W3C home > Mailing lists > Public > public-webappsec@w3.org > March 2013

Re: Restricting <base> URLS via CSP

From: Mike West <mkwst@google.com>
Date: Mon, 18 Mar 2013 12:15:53 +0100
Message-ID: <CAKXHy=cyiZiuk0oUMcsddv+uwzmFBiowBhDCeKjNU7c5hx4wzg@mail.gmail.com>
To: Alex Russell <slightlyoff@google.com>
Cc: Devdatta Akhawe <dev.akhawe@gmail.com>, "public-webappsec@w3.org" <public-webappsec@w3.org>, Michal Zalewski <lcamtuf@google.com>, Adam Barth <w3c@adambarth.com>
Thanks for the suggestion, both Alex and Ashar.

I agree that there's some value in a directive like this one, but it's
unclear to me how it should work. In particular:

* '*-src' directives set a list of accepted sources, while 'sandbox'
actually changes a flag on the document. How should base restrictions be
handled? Should 'base-uri http://example.com/' set the protected resource's
base URL, or should it allow the page to set its base URL to '
http://example.com/' if it chooses?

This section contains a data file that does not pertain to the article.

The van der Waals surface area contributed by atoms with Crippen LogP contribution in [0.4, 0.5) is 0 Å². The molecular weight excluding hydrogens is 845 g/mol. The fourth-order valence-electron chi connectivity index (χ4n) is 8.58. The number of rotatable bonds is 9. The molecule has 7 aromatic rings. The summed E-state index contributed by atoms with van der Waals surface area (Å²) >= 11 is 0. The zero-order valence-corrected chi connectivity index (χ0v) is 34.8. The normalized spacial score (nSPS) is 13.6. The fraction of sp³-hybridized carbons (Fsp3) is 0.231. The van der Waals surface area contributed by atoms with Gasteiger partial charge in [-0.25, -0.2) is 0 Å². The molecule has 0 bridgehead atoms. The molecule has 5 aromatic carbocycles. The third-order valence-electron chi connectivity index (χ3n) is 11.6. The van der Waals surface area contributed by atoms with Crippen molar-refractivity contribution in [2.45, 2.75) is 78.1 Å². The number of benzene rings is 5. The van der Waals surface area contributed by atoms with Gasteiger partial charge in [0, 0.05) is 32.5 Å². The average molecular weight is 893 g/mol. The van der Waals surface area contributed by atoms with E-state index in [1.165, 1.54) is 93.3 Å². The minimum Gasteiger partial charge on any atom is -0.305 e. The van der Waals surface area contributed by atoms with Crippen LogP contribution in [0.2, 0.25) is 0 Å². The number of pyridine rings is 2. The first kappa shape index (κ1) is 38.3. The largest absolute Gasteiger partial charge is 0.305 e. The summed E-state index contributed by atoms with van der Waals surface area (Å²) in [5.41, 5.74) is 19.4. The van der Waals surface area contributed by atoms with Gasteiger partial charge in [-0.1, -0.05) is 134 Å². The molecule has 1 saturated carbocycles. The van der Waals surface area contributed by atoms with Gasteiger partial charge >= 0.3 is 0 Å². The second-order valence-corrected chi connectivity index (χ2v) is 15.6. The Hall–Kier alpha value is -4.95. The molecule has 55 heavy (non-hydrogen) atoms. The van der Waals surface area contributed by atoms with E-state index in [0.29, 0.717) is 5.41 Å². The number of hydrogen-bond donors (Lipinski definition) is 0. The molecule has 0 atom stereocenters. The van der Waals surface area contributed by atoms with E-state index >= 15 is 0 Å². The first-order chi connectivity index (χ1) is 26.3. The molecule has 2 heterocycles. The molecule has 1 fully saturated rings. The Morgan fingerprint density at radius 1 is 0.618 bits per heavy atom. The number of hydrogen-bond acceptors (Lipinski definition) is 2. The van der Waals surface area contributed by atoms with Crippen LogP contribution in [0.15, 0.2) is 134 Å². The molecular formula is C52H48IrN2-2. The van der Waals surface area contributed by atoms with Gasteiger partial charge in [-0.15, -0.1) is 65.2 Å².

* I'm sympathetic to setting something like "base-url 'self'" by default
whenever a policy is active. I suspect that would have little to no impact
on the web at large, and would kill an attack vector. I'll see what I can
find out about <base> usage in general; in the absence of data, are there
objections to this? It's not exactly consistent with some other decisions
we've made (allowing unlisted items by default, for instance)... if
"whenever a policy is active" is unappealing, would "whenever any
non-sandbox directive is enforced" be better (as I vaguely recall that
being the sticking point)?

--
Mike West <mkwst@google.com>, Developer Advocate
Google Germany GmbH, Dienerstrasse 12, 80331 München, Germany
Google+: https://mkw.st/+, Twitter: @mikewest, Cell: +49 162 10 255 91


On Fri, Mar 1, 2013 at 7:03 PM, Alex Russell <slightlyoff@google.com> wrote:

>
> On Feb 27, 2013 7:28 PM, "Devdatta Akhawe" <dev.akhawe@gmail.com> wrote:
> >
> > > This isn't just about scripts; it affects forms, images, and every
> other
> > > sort of network behavior.
> >
> > My point was that web application authors opt-in to XSS protection
> > only when they specify a script-src. In the absence of script-src, we
> > are in XSS world, not post-xss.
>
> Ah, yes. Apologies for getting your meaning the first time.
>
Received on Monday, 18 March 2013 11:16:43 GMT

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